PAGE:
Fifty years ago, just months after Israel began its occupation of Ahed Tamimi’s West Bank village of Nabi Saleh, Beate Klarsfeld walked up to the podium where German Chancellor Kurt Georg Kiesinger was going to speak and slapped him in the face.
Klarsfeld, a German Lutheran whose father fought for Hitler’s army, saw her act as a symbolic refusal by a younger generation to condone the crimes committed by their parents. She demanded that Kiesinger, a former Nazi, resign from his post.
While slapping the chancellor garnered Klarsfeld international attention, her activism preceded the spotlight.
Klarsfeld had already been fired from her job at the Franco-German Youth Office for writing newspaper articles critical of Kiesinger.
Klarsfeld wrote that if major architect of the Holocaust Adolf Eichmann represented the banality of evil, “Kiesinger represents the respectability of evil.”
Klarsfeld’s firing did not bring public attention to Kiesinger’s Nazi past, but it did solidify her commitment to pursuing a path that would. She felt further compelled to act to honor the memory of Sophie and Hans Scholl, who organized the White Rose resistance group and were guillotined by the Nazis in 1943.
On 7 November 1968, by posing as a reporter, Klarsfeld gained access to the Christian Democrat Union party congress in Berlin. With her notebook in her hand, she walked up to the chancellor.
Having tried other methods to no avail, Klarsfeld later explained that slapping the former Nazi felt like “the only way to make this unbearable truth be heard.”
That same evening, a judge sentenced Klarsfeld to a year in prison and berated her for what he described as an act of violence.
Klarsfeld offered a different perspective: “Forcing us to live under a Nazi chancellor is an act of violence, but a woman slapping a man in the face is not.”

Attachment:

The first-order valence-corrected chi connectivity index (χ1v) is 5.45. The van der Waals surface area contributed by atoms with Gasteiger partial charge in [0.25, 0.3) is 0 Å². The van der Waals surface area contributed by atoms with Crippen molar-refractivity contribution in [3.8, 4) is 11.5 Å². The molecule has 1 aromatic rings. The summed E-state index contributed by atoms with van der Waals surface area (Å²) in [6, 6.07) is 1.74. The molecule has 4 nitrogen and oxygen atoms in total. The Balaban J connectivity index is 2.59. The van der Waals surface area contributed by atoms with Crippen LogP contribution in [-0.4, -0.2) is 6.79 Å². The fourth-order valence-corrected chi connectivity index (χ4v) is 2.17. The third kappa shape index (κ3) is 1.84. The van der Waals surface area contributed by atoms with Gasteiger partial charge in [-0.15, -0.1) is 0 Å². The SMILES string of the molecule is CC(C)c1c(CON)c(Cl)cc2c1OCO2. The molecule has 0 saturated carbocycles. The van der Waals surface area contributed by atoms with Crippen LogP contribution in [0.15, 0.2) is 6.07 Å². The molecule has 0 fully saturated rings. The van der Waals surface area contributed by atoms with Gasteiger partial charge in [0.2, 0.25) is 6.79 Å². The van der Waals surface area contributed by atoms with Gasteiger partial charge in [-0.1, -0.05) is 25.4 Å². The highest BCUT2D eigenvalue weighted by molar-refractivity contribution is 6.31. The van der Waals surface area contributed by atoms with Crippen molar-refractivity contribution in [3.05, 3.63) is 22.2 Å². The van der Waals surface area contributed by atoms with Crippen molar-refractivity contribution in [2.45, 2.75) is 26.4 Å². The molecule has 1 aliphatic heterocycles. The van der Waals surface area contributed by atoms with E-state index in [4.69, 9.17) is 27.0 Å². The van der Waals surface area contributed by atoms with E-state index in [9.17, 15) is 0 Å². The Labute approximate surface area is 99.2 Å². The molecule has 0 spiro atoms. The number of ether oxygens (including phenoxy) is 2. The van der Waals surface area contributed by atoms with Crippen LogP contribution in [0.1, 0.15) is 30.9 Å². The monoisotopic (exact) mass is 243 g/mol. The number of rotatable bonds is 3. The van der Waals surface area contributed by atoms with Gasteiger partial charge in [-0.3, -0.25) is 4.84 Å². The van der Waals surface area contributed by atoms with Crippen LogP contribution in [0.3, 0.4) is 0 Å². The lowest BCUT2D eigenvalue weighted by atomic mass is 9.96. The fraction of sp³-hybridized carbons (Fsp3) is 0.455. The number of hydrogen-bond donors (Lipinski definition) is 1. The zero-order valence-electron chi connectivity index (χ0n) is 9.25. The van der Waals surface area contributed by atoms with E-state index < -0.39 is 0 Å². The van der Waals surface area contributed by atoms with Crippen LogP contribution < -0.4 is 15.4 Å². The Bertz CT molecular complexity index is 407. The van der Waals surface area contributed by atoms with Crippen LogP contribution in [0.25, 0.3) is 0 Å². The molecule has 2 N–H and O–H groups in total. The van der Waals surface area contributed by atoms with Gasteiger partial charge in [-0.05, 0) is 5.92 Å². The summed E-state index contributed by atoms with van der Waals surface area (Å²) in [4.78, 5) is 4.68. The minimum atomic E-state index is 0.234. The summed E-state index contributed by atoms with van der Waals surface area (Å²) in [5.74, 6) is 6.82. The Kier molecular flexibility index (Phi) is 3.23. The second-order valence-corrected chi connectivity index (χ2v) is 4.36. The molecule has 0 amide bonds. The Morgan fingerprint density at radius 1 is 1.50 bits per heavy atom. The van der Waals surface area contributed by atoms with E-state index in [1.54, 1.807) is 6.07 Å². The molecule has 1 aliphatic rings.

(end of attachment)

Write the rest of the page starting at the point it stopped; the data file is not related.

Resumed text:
They ripped her from her bed after a video surfaced online of Tamimi slapping an Israeli soldier who walked onto her family’s land with a rifle slung around his neck.
Ahed Tamimi, like Klarsfeld, was a committed activist long before her slap provoked international attention.
When Israeli settlers seized land and a spring from Nabi Saleh in 2009, the people of the village rose up. The protests grew into weekly demonstrations, in which women and girls, including Tamimi, have played particularly active roles.
Israeli soldiers have fired live ammunition, rubber-coated metal bullets and tear gas at protesters in Nabi Saleh. They have doused villagers with skunk water and pierced their ears with sound cannons that became commonly used by police forces in the United States during the rise of the Black Lives Matter movement.
Israeli soldiers have repeatedly raided Nabi Saleh in the middle of the night to take children and adults to jail for participating in the protests.
At the weekly demonstration on 9 December 2011, Israeli soldiers killed Ahed’s cousin Mustafa Tamimi by shooting him with a tear gas canister at close range. The soldier who killed Mustafa faced no charges.
Almost a year later, Israeli soldiers fatally shot another member of the family, Rushdi Tamimi, with live ammunition.
A greater violence
If Klarsfeld’s slap invited the public to grapple with the violence of having a former Nazi lead Germany in the wake of the Holocaust, Tamimi’s slap also points towards a greater violence: the experience of everyday life of Palestinians under Israeli occupation.
At a time when the Israeli government has sharply criticized Poland’s new law that criminalizes any mention of Polish collaboration with the Nazis, Israel has moved forward in denying its own complicity in the conditions of violence that incited Tamimi to act.
Jay Saper is a member of Jewish Voice for Peace and an early childhood educator and community organizer who lives in Brooklyn, New York.